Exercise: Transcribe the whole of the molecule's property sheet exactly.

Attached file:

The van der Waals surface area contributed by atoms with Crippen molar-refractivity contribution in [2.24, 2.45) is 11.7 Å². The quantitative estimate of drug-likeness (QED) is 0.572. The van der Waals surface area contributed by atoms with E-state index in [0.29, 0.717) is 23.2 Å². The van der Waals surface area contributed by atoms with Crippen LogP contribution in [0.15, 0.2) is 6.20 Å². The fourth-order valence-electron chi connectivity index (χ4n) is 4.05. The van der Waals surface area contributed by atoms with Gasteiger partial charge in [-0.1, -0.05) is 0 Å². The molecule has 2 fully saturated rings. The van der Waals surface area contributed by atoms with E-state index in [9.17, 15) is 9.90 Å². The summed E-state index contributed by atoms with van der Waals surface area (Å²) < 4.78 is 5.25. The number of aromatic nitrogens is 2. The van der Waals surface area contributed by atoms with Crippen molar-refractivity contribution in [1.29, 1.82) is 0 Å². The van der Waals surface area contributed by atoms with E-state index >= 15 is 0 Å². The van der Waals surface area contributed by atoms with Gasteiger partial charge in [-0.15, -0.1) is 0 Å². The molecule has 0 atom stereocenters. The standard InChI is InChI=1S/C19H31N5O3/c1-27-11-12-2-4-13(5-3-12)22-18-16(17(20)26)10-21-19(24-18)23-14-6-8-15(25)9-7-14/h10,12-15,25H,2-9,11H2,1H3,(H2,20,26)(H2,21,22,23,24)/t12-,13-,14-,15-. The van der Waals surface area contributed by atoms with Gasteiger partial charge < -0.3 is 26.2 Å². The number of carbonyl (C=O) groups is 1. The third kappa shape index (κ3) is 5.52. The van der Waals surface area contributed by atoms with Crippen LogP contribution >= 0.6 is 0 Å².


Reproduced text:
The van der Waals surface area contributed by atoms with Crippen molar-refractivity contribution in [2.24, 2.45) is 11.7 Å². The quantitative estimate of drug-likeness (QED) is 0.572. The van der Waals surface area contributed by atoms with E-state index in [0.29, 0.717) is 23.2 Å². The van der Waals surface area contributed by atoms with Crippen LogP contribution in [0.15, 0.2) is 6.20 Å². The fourth-order valence-electron chi connectivity index (χ4n) is 4.05. The van der Waals surface area contributed by atoms with Gasteiger partial charge in [-0.1, -0.05) is 0 Å². The molecule has 2 fully saturated rings. The van der Waals surface area contributed by atoms with E-state index in [9.17, 15) is 9.90 Å². The summed E-state index contributed by atoms with van der Waals surface area (Å²) < 4.78 is 5.25. The number of aromatic nitrogens is 2. The van der Waals surface area contributed by atoms with Crippen molar-refractivity contribution in [1.29, 1.82) is 0 Å². The van der Waals surface area contributed by atoms with E-state index >= 15 is 0 Å². The van der Waals surface area contributed by atoms with Gasteiger partial charge in [-0.15, -0.1) is 0 Å². The molecule has 0 atom stereocenters. The standard InChI is InChI=1S/C19H31N5O3/c1-27-11-12-2-4-13(5-3-12)22-18-16(17(20)26)10-21-19(24-18)23-14-6-8-15(25)9-7-14/h10,12-15,25H,2-9,11H2,1H3,(H2,20,26)(H2,21,22,23,24)/t12-,13-,14-,15-. The van der Waals surface area contributed by atoms with Gasteiger partial charge < -0.3 is 26.2 Å². The number of carbonyl (C=O) groups is 1. The third kappa shape index (κ3) is 5.52. The van der Waals surface area contributed by atoms with Crippen LogP contribution >= 0.6 is 0 Å².